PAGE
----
The Japanese demonstrated their TV skill in "The Samurai" series. Now they have shown Wellington viewers they are equally skilled at compiling documentaries. An NHK production, What Happened Up There? was an enthralling examination of the crash of a Boeing 727 aircraft into Tokyo Bay, with the cameras following the official inquiry from the time the first parts of the plane were recovered until the probable cause was found. If this is the standard of Japanese documentaries, then let’s have more . . . . Another memorable programme was The Greatest Dancer in the World, which recreated the life of the American dancer, Isadora Duncan. The producers broke away from the usual techniques to present a brilliant, yet sad account of this amazing woman’s amazing life . . . . Another Town and Around romance: Reporter, Keith Aberdeen and production secretary, Joy Rodgers. They have just been married after meeting on the pro- gramme. The new Mrs Aberdeen has been with Town and Around since its inception. Her husband joined it last year and will again be before the cameras when the show resumes next month . . . . While Auckland may be planning drastic surgery for its Town and Around programme, there is likely to be little change in the Wellington format. Producer, Maurice Smythe, has kept it high in the local ratings and there seems little reason to chop and change around just yet. But perhaps during the year it might be wise to stand back and take a long look at the programme to ensure that the familiar format is not beginning to pall . . . . At long last a firm date for the smash BBC comedy series, Till Death Us Do Part. It has been scheduled for late night screening on Mondays from tonight on WNTV1, other stations later. Now New Zealand viewers will be able to see how this programme managed to offend so many people in Britain, at the same time as it has brought laughter to millions of others . . . . And for parsons and priests: The NZBC plans to re-screen at a later date the clerical comedy, All Gas and Gaiters, which has been shown at the unecclesiastical time of. 7 p.m. on Sundays. Amen to that.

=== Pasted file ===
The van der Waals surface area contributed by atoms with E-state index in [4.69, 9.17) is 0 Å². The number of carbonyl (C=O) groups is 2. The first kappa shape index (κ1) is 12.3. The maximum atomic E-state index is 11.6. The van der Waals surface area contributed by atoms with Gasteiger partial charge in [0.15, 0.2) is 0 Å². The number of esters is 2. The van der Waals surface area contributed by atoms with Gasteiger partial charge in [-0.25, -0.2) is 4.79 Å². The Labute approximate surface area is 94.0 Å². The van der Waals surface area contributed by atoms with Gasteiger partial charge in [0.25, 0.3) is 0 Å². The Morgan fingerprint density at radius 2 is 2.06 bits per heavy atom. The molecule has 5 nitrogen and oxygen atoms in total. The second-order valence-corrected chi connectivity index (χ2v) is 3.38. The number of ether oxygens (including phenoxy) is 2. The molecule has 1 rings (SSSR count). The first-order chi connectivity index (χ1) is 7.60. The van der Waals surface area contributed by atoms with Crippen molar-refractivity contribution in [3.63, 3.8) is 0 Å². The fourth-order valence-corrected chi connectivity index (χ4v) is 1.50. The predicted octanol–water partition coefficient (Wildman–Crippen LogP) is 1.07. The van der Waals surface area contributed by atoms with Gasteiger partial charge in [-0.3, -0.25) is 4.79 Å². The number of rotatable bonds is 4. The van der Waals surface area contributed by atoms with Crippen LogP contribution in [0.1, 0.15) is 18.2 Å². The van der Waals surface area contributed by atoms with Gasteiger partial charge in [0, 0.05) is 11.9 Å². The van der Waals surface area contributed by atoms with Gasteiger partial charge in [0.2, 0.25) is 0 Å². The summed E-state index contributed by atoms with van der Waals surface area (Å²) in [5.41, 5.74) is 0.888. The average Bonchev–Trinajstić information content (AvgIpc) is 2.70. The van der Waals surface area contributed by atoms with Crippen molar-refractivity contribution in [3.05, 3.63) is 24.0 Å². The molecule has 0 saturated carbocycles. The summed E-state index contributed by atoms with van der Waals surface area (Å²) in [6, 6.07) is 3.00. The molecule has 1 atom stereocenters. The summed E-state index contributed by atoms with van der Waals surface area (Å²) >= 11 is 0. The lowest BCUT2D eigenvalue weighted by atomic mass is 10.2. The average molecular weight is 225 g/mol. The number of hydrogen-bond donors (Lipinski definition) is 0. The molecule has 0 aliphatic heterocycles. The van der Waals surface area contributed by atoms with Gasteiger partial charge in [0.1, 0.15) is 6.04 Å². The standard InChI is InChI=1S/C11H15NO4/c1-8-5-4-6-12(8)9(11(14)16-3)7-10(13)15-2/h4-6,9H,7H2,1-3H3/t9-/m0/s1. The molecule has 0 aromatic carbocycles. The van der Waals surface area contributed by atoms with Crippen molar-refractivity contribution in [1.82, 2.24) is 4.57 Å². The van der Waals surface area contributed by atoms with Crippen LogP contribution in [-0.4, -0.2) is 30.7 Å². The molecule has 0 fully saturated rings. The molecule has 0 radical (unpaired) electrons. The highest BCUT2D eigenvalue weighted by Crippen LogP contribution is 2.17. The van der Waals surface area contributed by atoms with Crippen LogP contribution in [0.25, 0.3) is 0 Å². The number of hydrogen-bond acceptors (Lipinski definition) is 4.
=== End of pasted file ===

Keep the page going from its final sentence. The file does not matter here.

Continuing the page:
Further evidence that TV does exert some influence-and not always good-on viewers came just six days after The Avengers were involved in turning round signposts to confuse the enemy. A Christchurch man ended up miles from his destination having followed Automobile Association signposts. He set out for Peel Forest in South Canterbury, took the road sign-posted
6 miles to Peel Forest but never reached it and ended up instead on a closed, washed-out road. His comment: